team together and get them involved and interested in the project -
in some cases getting people to commit and buy-into the project. For
some teams one can't expect too much at this stage - the team will
be in the forming/storming stages (see
How teams Develop). People may need time to get up to speed,
have their say, and buy-into the project gradually.
It is also in this stage that peoples' preferred team role come to the fore (see Belbin Team Roles).
Scoping Plan Revisited
At this stage giving the team the opportunity to question and
discuss the Scoping Report and then re-plan the project in more
depth is often the best starting point. It helps the team building
process but also results in a better plan of action as people spot
details that the project manager missed (e.g. section Y will be away
during that period). During this, some of the tasks can be delegated
to team members to carry out before the next meeting.
In practice, most improvement project teams get established fairly quickly, and by the second meeting are ready to move onto the work itself.
Stage 3 - Analyse the Problem
Avoid a premature Solution Search
Say the project was that the staff induction doesn't work very well,
or that deliveries are late. At this point, someone in the team
usually starts talking about solutions - often about their own
particular preferred solutions. Some of this is natural but there is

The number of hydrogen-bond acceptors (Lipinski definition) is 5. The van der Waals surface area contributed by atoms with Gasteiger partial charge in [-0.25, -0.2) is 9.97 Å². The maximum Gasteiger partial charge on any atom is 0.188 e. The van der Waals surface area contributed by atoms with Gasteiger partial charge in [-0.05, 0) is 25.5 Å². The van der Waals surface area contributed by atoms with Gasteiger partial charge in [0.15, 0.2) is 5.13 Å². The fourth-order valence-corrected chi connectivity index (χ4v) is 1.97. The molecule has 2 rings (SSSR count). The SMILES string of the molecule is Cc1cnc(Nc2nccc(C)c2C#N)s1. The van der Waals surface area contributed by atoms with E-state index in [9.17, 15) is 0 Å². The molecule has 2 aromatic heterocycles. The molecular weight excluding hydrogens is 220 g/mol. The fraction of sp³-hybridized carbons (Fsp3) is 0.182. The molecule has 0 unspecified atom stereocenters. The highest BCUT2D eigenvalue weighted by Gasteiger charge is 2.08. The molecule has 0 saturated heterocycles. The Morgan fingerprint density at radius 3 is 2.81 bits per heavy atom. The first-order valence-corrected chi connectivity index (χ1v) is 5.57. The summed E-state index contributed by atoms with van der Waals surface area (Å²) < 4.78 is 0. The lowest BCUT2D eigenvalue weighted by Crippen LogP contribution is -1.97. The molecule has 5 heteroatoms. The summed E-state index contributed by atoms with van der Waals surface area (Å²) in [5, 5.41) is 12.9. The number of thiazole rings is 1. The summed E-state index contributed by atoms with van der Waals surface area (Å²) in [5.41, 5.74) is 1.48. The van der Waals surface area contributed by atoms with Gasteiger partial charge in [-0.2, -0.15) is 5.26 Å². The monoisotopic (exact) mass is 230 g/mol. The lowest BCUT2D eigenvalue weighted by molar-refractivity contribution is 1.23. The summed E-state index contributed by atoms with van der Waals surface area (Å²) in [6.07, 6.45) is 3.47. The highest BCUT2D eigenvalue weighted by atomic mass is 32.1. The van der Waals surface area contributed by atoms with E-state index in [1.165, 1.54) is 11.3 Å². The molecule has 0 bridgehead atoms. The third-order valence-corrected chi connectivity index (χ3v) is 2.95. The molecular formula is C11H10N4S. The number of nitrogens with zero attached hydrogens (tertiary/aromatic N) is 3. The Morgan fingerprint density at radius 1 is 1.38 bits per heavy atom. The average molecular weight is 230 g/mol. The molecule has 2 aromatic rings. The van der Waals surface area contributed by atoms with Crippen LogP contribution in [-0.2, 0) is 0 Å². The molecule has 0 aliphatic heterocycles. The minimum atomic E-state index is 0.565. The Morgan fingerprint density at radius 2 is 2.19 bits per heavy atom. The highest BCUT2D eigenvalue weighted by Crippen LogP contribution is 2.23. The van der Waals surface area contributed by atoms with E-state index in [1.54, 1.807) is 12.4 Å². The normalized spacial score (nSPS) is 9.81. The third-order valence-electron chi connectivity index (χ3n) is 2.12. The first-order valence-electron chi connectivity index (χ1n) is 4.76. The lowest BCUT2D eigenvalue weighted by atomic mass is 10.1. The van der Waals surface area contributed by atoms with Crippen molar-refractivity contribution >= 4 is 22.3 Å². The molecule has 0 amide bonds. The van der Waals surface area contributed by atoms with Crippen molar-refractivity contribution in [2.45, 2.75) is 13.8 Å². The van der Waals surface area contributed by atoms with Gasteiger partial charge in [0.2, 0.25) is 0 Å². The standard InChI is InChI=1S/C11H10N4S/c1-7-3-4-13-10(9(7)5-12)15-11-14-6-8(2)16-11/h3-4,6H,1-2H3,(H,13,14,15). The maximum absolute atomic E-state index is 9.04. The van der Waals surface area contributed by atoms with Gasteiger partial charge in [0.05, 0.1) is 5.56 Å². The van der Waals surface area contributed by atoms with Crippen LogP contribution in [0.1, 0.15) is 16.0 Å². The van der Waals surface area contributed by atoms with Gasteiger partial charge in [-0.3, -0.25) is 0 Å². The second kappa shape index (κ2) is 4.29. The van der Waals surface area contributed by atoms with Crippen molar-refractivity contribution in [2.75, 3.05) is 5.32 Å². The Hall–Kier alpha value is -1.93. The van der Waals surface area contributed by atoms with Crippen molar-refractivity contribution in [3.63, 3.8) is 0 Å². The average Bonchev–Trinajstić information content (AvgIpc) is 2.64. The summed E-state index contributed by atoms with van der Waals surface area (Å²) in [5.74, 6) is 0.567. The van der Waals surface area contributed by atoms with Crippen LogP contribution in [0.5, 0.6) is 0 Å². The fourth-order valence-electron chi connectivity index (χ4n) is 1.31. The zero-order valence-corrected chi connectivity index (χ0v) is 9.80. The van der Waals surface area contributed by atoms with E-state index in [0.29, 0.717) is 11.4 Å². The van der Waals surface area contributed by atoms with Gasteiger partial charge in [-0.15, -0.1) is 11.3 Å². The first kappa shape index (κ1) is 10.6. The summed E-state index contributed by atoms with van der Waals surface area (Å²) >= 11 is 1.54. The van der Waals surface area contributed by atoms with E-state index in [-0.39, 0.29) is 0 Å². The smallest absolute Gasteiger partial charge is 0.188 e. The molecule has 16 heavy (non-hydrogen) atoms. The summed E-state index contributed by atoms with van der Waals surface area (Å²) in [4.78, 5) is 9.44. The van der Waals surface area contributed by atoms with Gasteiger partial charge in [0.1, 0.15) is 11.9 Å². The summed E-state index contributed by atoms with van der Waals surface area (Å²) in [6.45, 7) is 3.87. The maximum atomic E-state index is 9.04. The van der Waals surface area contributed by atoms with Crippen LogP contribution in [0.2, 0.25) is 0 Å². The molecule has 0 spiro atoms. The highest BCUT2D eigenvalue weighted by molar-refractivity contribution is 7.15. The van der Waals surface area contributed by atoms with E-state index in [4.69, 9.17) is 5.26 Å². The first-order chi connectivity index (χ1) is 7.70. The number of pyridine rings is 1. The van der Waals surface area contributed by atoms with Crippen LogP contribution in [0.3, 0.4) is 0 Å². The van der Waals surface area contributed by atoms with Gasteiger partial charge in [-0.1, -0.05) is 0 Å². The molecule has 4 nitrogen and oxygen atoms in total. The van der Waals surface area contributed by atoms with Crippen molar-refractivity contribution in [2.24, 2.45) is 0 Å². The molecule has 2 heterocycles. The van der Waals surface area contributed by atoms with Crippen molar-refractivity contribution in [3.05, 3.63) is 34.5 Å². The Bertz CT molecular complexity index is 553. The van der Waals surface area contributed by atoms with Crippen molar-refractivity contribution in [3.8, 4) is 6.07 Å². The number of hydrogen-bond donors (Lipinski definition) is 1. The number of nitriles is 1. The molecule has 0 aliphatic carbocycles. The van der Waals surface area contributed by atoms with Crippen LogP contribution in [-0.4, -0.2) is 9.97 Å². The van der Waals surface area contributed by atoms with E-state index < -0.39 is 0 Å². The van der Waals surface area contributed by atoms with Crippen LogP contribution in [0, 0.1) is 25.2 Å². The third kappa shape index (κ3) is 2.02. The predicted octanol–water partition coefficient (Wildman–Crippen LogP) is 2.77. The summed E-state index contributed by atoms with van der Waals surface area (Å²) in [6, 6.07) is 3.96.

a danger of the whole project ream moving onto a solution search
without having established what the causes of the problem are.
Identify the Causes
The team now needs to pause and follow the structured problem
solving approach described in the overview. The task now is to use
the various tools such as cause and effect analysis, process
mapping, and customer analysis to identify causes of the problem and
the "hot spots". At this stage it is really valuably if the team has
received a brief training session in them - a one-day session is
For some projects this stage can be completed quickly (perhaps even in one meeting) whereas for others, particularly if their is data to collect or customer feedback to gather it may take longer and need to be more carefully planned and organised.
Stage 4 - Plan and tackle the Solutions
Surprisingly, once a team has analysed the problem and
established the causes of it, the solutions are often self-evident.
A single "stock-take" meeting is usually sufficient to formulate the
Often the difficulty in such projects is that there is not one,